Do you have a piece that you’re most sentimental about? For one issue of the Push Pin Graphic called the South, I was reacting to the Civil Rights Movement in the South during the ’60s. People were going down South and protesting, and some of them were assassinated, so I did a sixteen-page brochure showing some of the leaders in the Civil Rights Movement. I designed a hole—representing bullet holes—that was punched through the whole issue.

The last scene was the giant Civil Rights march on Washington, D.C. In the middle was a photograph of a woman who represented the whole South, and there was a hole punched through her head, meaning that the South was changing. I was happy to be able to express my feelings with this issue, that this racist society was shifting.

Why did you choose to stay with Push Pin when your partner Milton Glaser had left? Milton was more secure with his reputation. I am less secure. I felt that I needed some help, and the name Push Pin came with a reputation, so I continued to use the name Push Pin and do whatever it could do in terms of developing projects. For example, the Push Pin Graphic used the Push Pin name. Push Pin—as a style, movement or producer—had a bigger reputation than my reputation. Although, right now, my reputation may be bigger.

The Pushpin Group published the Nose from 1997 to 2007. Why did you decide to call this the Nose? I thought of the nose because eye was already taken. Eye is a British design magazine. I also wanted the name to be a little irreverent. I didn’t want people to take this thing too seriously.

I wanted to do serious articles and drawings, but not to appear to be so. Conched in some humor were issues like capital punishment and racism that we couldn’t get into too deeply because we were no experts and it was more of an arts journal.

In any inevitable moments of self doubt, how do you continue producing good work? You reflect for a minute and you just keep on going. The incentive here is to get over the self doubt. After working on an assignment for five minutes, I think that I can never draw again. But then I continue working on it, and somehow, I get something decent out of me.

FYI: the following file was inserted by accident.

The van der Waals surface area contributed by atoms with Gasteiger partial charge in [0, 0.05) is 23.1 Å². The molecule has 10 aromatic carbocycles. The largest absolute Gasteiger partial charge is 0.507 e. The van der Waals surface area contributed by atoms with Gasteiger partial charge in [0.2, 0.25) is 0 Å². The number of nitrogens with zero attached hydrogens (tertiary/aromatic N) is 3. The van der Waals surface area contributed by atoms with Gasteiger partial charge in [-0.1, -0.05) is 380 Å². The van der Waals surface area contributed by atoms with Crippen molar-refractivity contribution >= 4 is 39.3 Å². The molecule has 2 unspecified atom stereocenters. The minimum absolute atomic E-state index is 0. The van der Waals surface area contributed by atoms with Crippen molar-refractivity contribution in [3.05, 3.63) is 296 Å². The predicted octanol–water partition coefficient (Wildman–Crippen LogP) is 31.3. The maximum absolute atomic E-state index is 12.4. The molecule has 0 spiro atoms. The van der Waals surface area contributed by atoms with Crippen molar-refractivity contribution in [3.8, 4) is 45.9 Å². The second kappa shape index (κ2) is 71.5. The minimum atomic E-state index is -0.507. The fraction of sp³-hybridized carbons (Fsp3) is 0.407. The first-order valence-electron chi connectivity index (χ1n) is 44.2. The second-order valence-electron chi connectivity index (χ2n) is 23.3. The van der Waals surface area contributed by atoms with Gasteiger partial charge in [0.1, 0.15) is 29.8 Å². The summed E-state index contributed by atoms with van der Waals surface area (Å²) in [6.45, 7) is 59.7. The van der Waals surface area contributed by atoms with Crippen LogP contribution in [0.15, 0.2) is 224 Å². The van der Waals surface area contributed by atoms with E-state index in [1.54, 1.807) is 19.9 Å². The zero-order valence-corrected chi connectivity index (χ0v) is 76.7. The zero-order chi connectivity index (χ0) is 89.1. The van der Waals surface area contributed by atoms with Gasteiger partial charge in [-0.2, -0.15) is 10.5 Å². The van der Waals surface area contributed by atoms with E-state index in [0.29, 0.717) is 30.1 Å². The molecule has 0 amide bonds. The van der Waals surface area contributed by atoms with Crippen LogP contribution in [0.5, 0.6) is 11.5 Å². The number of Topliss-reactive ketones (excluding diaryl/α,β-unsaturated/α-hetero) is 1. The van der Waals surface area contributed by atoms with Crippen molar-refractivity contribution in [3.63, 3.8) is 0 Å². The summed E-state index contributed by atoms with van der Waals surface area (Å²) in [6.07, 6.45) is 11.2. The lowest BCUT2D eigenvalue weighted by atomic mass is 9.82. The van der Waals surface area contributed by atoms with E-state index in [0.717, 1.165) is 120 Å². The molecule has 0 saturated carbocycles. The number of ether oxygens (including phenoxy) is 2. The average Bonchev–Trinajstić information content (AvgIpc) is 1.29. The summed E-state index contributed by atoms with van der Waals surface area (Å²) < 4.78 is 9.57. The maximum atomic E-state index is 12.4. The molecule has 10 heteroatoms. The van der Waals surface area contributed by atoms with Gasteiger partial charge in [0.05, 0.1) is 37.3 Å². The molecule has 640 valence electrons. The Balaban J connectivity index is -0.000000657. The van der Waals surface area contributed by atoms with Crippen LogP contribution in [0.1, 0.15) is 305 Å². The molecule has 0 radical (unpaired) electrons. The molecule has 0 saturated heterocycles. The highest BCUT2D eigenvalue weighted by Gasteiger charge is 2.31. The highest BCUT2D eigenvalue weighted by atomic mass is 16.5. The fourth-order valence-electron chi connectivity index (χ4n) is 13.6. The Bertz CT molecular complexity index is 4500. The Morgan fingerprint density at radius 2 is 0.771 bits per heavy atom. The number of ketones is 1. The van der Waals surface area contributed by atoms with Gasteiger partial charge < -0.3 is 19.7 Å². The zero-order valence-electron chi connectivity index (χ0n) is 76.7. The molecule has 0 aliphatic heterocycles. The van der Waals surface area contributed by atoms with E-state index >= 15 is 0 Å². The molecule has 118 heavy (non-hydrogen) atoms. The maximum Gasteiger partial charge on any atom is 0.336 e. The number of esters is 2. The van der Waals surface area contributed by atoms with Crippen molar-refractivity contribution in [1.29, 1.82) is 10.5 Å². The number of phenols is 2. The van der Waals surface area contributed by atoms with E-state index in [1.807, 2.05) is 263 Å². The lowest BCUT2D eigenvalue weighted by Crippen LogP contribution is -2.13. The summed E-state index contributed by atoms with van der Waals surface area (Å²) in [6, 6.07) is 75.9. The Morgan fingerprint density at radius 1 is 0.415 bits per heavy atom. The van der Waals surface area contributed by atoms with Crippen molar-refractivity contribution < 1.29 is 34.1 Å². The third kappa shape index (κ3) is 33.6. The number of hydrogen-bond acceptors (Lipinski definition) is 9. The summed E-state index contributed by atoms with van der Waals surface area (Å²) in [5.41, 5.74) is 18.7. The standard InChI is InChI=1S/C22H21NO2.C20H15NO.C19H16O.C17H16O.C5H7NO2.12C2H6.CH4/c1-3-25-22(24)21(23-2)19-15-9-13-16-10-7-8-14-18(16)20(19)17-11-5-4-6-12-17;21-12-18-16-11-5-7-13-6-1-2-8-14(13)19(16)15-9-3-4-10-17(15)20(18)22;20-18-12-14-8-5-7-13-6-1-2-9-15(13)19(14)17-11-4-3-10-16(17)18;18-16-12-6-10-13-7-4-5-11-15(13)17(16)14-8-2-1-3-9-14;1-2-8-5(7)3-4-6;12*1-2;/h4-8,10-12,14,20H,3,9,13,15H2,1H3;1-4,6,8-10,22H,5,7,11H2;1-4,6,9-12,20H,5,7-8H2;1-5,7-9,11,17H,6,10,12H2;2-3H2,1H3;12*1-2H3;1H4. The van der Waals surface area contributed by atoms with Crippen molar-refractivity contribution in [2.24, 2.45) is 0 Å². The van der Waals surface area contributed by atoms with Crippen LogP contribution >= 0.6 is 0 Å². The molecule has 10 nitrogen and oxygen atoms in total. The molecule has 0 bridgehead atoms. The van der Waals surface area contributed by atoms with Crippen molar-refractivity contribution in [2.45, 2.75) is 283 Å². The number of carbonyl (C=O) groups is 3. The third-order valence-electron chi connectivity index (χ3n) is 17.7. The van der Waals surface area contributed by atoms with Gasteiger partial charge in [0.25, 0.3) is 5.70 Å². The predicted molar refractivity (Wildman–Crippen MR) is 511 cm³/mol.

Work hasn’t gotten any easier, even though I’ve been at it for a long time. As a matter of fact, because I’ve been at it for so long and done so many things, I have to look at it in a new way: a new approach to solving a graphic problem. I have to go against those tendencies to express visual cliches.

Do you have any advice you would give to a young designer today? Work hard and save your money. You should not isolate yourself. Know what’s going on in terms of society and culture and see what fellow designers are doing. You need the right kind of incentive and taste to know what’s important. But if you do, there’s no shortage of outlets—online and print—for that. See everything that’s happening and forget about Facebook. You need to concentrate on your work.

Seymour Chwast is a cofounder of Push Pin Studios and the director of the Pushpin Group, where he has reintroduced graphic styles and transformed them into a contemporary vocabulary. His designs and illustrations have been used in advertising, animated films, and editorial, corporate and environmental graphics. He has created more than 100 posters and has designed and illustrated more than 30 children’s books. His work has been the subject of many books, including Seymour Chwast: The Left Handed Designer (Abrams, 1985) and Seymour: The Obsessive Images of Seymour Chwast. He is in the Art Directors Club Hall of Fame and received the 1985 Medal from the American Institute of Graphic Arts. Portrait of Chwast by artist Zina Saunders.